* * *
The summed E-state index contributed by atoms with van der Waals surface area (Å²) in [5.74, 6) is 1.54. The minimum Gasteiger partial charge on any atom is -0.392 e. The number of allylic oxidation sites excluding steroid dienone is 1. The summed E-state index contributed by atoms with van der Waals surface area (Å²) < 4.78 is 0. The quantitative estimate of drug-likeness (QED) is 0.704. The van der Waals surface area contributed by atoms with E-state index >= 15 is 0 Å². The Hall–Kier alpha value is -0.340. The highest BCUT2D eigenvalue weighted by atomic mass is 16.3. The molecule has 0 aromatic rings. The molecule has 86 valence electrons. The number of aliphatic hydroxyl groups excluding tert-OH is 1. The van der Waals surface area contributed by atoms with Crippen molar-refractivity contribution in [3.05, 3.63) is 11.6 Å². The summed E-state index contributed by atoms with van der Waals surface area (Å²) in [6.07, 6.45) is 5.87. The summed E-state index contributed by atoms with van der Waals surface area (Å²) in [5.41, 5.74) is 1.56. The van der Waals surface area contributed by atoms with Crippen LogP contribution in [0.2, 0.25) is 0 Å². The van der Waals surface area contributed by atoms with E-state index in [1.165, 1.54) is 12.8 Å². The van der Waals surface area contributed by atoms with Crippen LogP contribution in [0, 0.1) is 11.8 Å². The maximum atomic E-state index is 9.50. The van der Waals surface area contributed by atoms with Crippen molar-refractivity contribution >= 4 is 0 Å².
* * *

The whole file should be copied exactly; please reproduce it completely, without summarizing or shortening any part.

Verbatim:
The summed E-state index contributed by atoms with van der Waals surface area (Å²) in [5.74, 6) is 1.54. The minimum Gasteiger partial charge on any atom is -0.392 e. The number of allylic oxidation sites excluding steroid dienone is 1. The summed E-state index contributed by atoms with van der Waals surface area (Å²) < 4.78 is 0. The quantitative estimate of drug-likeness (QED) is 0.704. The van der Waals surface area contributed by atoms with E-state index >= 15 is 0 Å². The Hall–Kier alpha value is -0.340. The highest BCUT2D eigenvalue weighted by atomic mass is 16.3. The molecule has 0 aromatic rings. The molecule has 86 valence electrons. The number of aliphatic hydroxyl groups excluding tert-OH is 1. The van der Waals surface area contributed by atoms with Crippen molar-refractivity contribution in [3.05, 3.63) is 11.6 Å². The summed E-state index contributed by atoms with van der Waals surface area (Å²) in [6.07, 6.45) is 5.87. The summed E-state index contributed by atoms with van der Waals surface area (Å²) in [5.41, 5.74) is 1.56. The van der Waals surface area contributed by atoms with Crippen LogP contribution in [0.2, 0.25) is 0 Å². The van der Waals surface area contributed by atoms with E-state index in [1.165, 1.54) is 12.8 Å². The van der Waals surface area contributed by atoms with Crippen LogP contribution in [0, 0.1) is 11.8 Å². The maximum atomic E-state index is 9.50. The van der Waals surface area contributed by atoms with Crippen molar-refractivity contribution >= 4 is 0 Å².